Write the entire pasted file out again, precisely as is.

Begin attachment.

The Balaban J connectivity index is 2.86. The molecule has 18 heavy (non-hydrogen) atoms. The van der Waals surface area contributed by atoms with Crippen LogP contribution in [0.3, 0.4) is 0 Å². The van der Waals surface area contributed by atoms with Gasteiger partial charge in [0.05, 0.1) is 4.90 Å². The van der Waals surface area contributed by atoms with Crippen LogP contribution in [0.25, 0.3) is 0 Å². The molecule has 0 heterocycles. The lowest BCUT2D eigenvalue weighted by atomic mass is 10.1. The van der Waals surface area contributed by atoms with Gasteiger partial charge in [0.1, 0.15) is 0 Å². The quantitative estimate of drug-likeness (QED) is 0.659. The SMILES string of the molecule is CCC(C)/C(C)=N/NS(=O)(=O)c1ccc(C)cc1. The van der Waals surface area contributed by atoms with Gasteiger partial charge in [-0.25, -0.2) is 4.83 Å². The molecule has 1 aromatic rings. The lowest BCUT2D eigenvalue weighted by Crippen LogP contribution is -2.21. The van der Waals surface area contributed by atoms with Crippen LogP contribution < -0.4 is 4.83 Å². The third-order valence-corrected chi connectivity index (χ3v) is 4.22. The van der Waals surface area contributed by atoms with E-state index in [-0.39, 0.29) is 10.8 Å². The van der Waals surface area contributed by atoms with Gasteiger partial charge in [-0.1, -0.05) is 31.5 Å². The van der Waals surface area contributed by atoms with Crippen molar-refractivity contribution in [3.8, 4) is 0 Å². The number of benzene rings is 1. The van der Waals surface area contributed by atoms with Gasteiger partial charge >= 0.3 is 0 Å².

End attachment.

The Balaban J connectivity index is 2.86. The molecule has 18 heavy (non-hydrogen) atoms. The van der Waals surface area contributed by atoms with Crippen LogP contribution in [0.3, 0.4) is 0 Å². The van der Waals surface area contributed by atoms with Gasteiger partial charge in [0.05, 0.1) is 4.90 Å². The van der Waals surface area contributed by atoms with Crippen LogP contribution in [0.25, 0.3) is 0 Å². The molecule has 0 heterocycles. The lowest BCUT2D eigenvalue weighted by atomic mass is 10.1. The van der Waals surface area contributed by atoms with Gasteiger partial charge in [0.1, 0.15) is 0 Å². The quantitative estimate of drug-likeness (QED) is 0.659. The SMILES string of the molecule is CCC(C)/C(C)=N/NS(=O)(=O)c1ccc(C)cc1. The van der Waals surface area contributed by atoms with Gasteiger partial charge in [-0.25, -0.2) is 4.83 Å². The molecule has 1 aromatic rings. The lowest BCUT2D eigenvalue weighted by Crippen LogP contribution is -2.21. The van der Waals surface area contributed by atoms with Crippen LogP contribution < -0.4 is 4.83 Å². The third-order valence-corrected chi connectivity index (χ3v) is 4.22. The van der Waals surface area contributed by atoms with E-state index in [-0.39, 0.29) is 10.8 Å². The van der Waals surface area contributed by atoms with Gasteiger partial charge in [-0.1, -0.05) is 31.5 Å². The van der Waals surface area contributed by atoms with Crippen molar-refractivity contribution in [3.8, 4) is 0 Å². The number of benzene rings is 1. The van der Waals surface area contributed by atoms with Gasteiger partial charge >= 0.3 is 0 Å².